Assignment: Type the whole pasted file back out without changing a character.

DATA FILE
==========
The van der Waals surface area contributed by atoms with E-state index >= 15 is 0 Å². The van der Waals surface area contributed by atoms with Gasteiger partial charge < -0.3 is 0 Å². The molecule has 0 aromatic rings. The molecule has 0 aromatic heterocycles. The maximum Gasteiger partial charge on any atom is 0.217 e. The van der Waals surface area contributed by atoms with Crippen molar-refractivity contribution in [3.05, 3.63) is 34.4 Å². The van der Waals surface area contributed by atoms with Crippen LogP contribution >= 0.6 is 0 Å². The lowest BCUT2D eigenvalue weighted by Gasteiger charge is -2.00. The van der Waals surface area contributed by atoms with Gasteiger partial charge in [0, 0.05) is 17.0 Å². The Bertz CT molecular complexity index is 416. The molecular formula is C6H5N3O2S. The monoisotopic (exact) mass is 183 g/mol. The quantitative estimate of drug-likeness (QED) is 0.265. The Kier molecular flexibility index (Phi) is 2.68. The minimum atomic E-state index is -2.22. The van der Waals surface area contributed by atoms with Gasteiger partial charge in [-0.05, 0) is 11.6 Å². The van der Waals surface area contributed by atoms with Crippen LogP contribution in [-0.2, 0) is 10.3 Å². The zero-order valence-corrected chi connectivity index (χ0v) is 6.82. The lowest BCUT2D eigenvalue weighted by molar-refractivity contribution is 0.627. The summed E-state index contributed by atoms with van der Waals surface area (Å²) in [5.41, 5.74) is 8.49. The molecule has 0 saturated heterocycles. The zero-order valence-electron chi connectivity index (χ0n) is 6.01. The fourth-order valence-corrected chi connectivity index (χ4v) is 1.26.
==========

The van der Waals surface area contributed by atoms with E-state index >= 15 is 0 Å². The van der Waals surface area contributed by atoms with Gasteiger partial charge < -0.3 is 0 Å². The molecule has 0 aromatic rings. The molecule has 0 aromatic heterocycles. The maximum Gasteiger partial charge on any atom is 0.217 e. The van der Waals surface area contributed by atoms with Crippen molar-refractivity contribution in [3.05, 3.63) is 34.4 Å². The van der Waals surface area contributed by atoms with Crippen LogP contribution >= 0.6 is 0 Å². The lowest BCUT2D eigenvalue weighted by Gasteiger charge is -2.00. The van der Waals surface area contributed by atoms with Gasteiger partial charge in [0, 0.05) is 17.0 Å². The Bertz CT molecular complexity index is 416. The molecular formula is C6H5N3O2S. The monoisotopic (exact) mass is 183 g/mol. The quantitative estimate of drug-likeness (QED) is 0.265. The Kier molecular flexibility index (Phi) is 2.68. The minimum atomic E-state index is -2.22. The van der Waals surface area contributed by atoms with Gasteiger partial charge in [-0.05, 0) is 11.6 Å². The van der Waals surface area contributed by atoms with Crippen LogP contribution in [-0.2, 0) is 10.3 Å². The zero-order valence-corrected chi connectivity index (χ0v) is 6.82. The lowest BCUT2D eigenvalue weighted by molar-refractivity contribution is 0.627. The summed E-state index contributed by atoms with van der Waals surface area (Å²) in [5.41, 5.74) is 8.49. The molecule has 0 saturated heterocycles. The zero-order valence-electron chi connectivity index (χ0n) is 6.01. The fourth-order valence-corrected chi connectivity index (χ4v) is 1.26.